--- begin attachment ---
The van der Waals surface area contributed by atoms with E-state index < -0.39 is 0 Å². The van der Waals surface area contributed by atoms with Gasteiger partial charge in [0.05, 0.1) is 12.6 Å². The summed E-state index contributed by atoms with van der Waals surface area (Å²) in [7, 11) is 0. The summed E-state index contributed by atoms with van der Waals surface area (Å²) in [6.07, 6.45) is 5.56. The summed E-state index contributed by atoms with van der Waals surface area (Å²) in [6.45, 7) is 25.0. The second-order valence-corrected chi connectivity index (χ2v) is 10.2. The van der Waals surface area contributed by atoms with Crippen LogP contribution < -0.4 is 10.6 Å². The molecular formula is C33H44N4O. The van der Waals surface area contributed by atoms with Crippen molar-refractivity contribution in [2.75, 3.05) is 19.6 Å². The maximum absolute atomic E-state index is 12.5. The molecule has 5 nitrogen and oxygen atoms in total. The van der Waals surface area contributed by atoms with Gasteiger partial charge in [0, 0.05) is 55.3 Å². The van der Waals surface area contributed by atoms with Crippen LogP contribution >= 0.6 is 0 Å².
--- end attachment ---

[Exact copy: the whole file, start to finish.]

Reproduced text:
The van der Waals surface area contributed by atoms with E-state index < -0.39 is 0 Å². The van der Waals surface area contributed by atoms with Gasteiger partial charge in [0.05, 0.1) is 12.6 Å². The summed E-state index contributed by atoms with van der Waals surface area (Å²) in [7, 11) is 0. The summed E-state index contributed by atoms with van der Waals surface area (Å²) in [6.07, 6.45) is 5.56. The summed E-state index contributed by atoms with van der Waals surface area (Å²) in [6.45, 7) is 25.0. The second-order valence-corrected chi connectivity index (χ2v) is 10.2. The van der Waals surface area contributed by atoms with Crippen LogP contribution < -0.4 is 10.6 Å². The molecular formula is C33H44N4O. The van der Waals surface area contributed by atoms with Crippen molar-refractivity contribution in [2.75, 3.05) is 19.6 Å². The maximum absolute atomic E-state index is 12.5. The molecule has 5 nitrogen and oxygen atoms in total. The van der Waals surface area contributed by atoms with Gasteiger partial charge in [0, 0.05) is 55.3 Å². The van der Waals surface area contributed by atoms with Crippen LogP contribution >= 0.6 is 0 Å².